Originally Posted by oldsoldier1976 View Post
Bottom line here is VA disability goes to him alone and no court can legally share it to wife.
Except they can attach any additional spousal or dependent payments to the spouse or dependent. That portion of VA Disability Compensation has never been immune from attachment.

Although a State Court can not (except as noted above) force an attachment to VA Disability, a Judge can most certainly can use it in their decision on how to split attachable assets.
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Old 10-12-2017, 07:53 PM
 
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If I were you I'd touch base with base legal. (no pun intended) You'll be able to at least talk to someone on the phone and they can answer this question "how can I find out if he's being truthful about his discharge?". You're still married.

On a separate issue, if I were you I'd go to the county and see about child support, food stamps or something. Seems like they'd rather go after him than put you on welfare. You need help.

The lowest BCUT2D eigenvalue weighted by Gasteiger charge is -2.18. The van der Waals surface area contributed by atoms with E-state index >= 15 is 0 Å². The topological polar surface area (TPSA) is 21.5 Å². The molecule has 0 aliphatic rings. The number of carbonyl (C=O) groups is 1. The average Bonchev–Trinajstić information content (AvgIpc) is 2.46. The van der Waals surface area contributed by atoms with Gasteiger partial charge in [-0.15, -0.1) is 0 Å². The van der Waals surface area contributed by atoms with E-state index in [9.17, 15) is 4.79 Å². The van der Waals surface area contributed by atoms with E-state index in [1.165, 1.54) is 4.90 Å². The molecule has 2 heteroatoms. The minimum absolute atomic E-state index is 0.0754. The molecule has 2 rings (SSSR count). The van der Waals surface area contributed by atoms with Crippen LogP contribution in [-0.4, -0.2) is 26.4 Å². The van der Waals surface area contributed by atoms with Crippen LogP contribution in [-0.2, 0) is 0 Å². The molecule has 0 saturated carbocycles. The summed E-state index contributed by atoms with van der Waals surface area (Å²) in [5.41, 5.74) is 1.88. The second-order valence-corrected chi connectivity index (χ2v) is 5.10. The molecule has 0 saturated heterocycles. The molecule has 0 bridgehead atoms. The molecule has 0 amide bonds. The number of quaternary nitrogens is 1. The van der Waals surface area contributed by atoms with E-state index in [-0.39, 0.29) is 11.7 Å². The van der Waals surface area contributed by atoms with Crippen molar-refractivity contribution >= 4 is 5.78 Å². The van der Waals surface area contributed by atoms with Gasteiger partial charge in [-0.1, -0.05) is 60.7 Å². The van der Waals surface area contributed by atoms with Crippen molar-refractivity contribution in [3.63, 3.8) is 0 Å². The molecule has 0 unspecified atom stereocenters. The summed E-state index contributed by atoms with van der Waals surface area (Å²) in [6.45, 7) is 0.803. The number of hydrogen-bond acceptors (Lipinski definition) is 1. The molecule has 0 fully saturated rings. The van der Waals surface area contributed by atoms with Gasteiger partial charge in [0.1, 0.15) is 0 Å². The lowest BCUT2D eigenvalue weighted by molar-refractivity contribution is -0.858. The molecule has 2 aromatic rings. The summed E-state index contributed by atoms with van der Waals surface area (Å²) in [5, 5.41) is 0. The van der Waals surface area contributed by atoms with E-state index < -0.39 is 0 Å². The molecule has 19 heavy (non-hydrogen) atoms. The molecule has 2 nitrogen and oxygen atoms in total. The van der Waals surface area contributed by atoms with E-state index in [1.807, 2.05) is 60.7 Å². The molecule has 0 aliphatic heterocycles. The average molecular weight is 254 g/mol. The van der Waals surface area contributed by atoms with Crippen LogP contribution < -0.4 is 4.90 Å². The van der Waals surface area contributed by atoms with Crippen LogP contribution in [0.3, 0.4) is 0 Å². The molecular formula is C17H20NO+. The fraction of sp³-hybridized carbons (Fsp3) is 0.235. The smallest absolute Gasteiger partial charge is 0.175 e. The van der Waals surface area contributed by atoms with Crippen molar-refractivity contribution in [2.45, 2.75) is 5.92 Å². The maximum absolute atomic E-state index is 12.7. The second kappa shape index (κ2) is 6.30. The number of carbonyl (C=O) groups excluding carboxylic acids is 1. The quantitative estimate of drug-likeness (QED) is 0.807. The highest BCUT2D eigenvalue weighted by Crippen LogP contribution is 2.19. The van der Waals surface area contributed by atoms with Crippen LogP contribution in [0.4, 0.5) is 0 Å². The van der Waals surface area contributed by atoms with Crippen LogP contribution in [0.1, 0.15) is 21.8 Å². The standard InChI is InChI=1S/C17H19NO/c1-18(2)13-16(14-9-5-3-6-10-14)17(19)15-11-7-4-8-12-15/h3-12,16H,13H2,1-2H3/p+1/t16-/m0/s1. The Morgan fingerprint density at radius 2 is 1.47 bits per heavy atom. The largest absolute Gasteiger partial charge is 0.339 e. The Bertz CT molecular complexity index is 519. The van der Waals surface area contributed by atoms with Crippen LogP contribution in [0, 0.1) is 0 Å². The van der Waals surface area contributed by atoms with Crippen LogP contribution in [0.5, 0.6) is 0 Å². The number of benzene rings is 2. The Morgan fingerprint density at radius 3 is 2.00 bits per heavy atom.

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Old 10-13-2017, 03:02 PM
 
118 posts, read 77,494 times
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Quote:
Originally Posted by BigDog811 View Post
Retired or discharged?

A retiree who marries after leaving active duty can enroll their spouse in TriCare and have them issued a dependent ID card for on-post privileges. Unless there is a prior spouse from their time on active duty who was married long enough to be able to retain the benefits at the time of the divorce. If the post-service spouse divorces, the benefits go away regardless of how long they were married.

VA benefits from a discharge are only available to the service member and not transferable or assignable to a family member.
Thank you for the reply BigDog.